As of this writing, Minecraft: Story Mode is set to pre-launch somewhere in 2015. Telltale Games, the award-winning minds behind hits like The Walking Dead: Season One & Two, Tales From The Borderlands and Game of Thrones (the games), are the ones taking the pixelated reign/canvas that is Minecraft to a new, TV-script-like format to bring us a fantasy story that, they promise, “will take you to the Nether, the Farlands, the End and beyond!”.
Minecraft is all about freedom and creativity, TV… not so much.
Telltale Games takes pride in its narrative style and fears not the TV analogies – they sell you “Episodes” that you can also buy in complete “Seasons” sets, and episodes contribute to the bigger narrative arc of each season. Currently we live in a sort of golden era for television, with Netflix subscriptions skyrocketing and lots of cult shows on air and coming, so it makes sense to want a piece of the cake.
And it´s not like they are risking video-game’s integrity, Telltale’s previous releases have been very welcomed among fans and critics alike.
But as well-crafted as these scripts are, they are still limiting the player to a set of events. Mojang (Minecraft´s creators) and Telltale state how you (the player) will be the one steering the story every chance they can; but incorporating an episodic narrative in such an open-worldly game seems counter intuitive.
Don´t get me wrong, video games have a long way to go when it comes to narrative, and we can still learn lots about other media. Her Story, a recent game inspired in old Detective Thrillers, comes to mind as an experiment in how we can tell stories through games, especially about how we can still rely on scripts for answering the player’s questions in an interactive way and without giving unnecessary details (this efficiency is something hard-scripted media like TV and Movies just can´t do, you need to sit and watch the whole thing or you might miss crucial stuff).
“Isn’t it what people want?”
A case can be made about how much Minecraft stories and fan-fiction are posted every day (indeed, Mojang did that, but more on that later). Such an open, endless-possibilities world is a paradise for the creative folk, and that’s just as true while you play the game as for writers that set their stories to the background of pixelated kingdoms and a surprising amount of real-life crossovers.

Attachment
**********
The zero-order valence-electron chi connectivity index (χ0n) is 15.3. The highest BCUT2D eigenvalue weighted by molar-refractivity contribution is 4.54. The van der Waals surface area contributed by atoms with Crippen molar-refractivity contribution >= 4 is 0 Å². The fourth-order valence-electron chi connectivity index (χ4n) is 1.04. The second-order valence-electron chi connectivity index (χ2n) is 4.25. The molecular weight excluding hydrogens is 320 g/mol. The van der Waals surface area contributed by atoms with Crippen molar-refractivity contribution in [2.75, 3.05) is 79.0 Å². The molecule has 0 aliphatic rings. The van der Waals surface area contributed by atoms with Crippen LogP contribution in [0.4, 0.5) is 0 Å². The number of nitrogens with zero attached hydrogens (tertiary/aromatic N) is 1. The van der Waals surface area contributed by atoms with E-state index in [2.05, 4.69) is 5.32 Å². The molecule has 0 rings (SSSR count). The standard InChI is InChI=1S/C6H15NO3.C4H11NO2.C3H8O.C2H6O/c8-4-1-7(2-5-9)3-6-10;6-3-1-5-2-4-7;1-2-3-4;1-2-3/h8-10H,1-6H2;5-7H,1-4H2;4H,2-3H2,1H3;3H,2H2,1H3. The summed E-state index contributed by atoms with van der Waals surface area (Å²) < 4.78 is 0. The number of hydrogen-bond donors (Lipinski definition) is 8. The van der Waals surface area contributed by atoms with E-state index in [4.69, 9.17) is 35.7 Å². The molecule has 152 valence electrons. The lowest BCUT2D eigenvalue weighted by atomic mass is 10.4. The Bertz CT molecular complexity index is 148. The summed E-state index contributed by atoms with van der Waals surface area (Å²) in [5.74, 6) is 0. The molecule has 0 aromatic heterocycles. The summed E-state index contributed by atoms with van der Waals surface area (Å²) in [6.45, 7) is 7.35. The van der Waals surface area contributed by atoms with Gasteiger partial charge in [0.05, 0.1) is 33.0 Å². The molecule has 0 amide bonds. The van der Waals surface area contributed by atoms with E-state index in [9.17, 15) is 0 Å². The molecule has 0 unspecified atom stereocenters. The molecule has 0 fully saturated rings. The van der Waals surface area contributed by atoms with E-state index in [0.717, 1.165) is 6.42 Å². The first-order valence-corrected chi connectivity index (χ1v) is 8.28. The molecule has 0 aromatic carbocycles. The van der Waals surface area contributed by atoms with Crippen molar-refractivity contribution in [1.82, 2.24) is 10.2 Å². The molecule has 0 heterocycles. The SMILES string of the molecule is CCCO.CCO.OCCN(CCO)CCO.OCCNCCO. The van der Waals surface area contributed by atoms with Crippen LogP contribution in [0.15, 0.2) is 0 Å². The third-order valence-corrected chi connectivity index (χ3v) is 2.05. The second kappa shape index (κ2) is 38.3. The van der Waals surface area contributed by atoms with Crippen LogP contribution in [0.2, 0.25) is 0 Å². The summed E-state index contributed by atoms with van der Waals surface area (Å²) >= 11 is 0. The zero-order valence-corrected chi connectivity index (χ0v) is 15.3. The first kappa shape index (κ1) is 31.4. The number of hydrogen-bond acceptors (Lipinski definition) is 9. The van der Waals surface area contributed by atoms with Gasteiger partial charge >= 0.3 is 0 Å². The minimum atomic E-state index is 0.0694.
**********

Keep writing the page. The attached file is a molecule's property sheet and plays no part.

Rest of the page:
But the thing is, these people are writing stories. If you have played Dungeons and Dragons and then played the video games you know that, while they are not necessarily bad, the pen-and-paper dynamics don’t traduce over to code. Telltale states that it will keep many elements from Minecraft (it would be a crime if they didn´t let you… craft), but any part they leave out it’s one more reason for players to create a cat tower or working calculator in Minecraft instead.
“Are you saying it will keep nothing good from Minecraft?”
Well, the fact Notch isn’t (and won´t be) involved still makes some “do they really get the magic of the original?” thoughts fly by.
Even then, the people at Mojang know what they are going for – and against. They even made a little game to acknowledge the shock it was for fans to know that Minecraft, of all things, would get the Telltales treatment. They know very well how different this project is from Telltale’s other successes (Minecraft has lore, but no real story to “flesh out”).
Of course, I could be looking at it backwards, and we are before an excellent adventure game thanks to its crafting and customization liberties. Time will tell if the guys at Mojang are correct or not, but they got good reasons to try.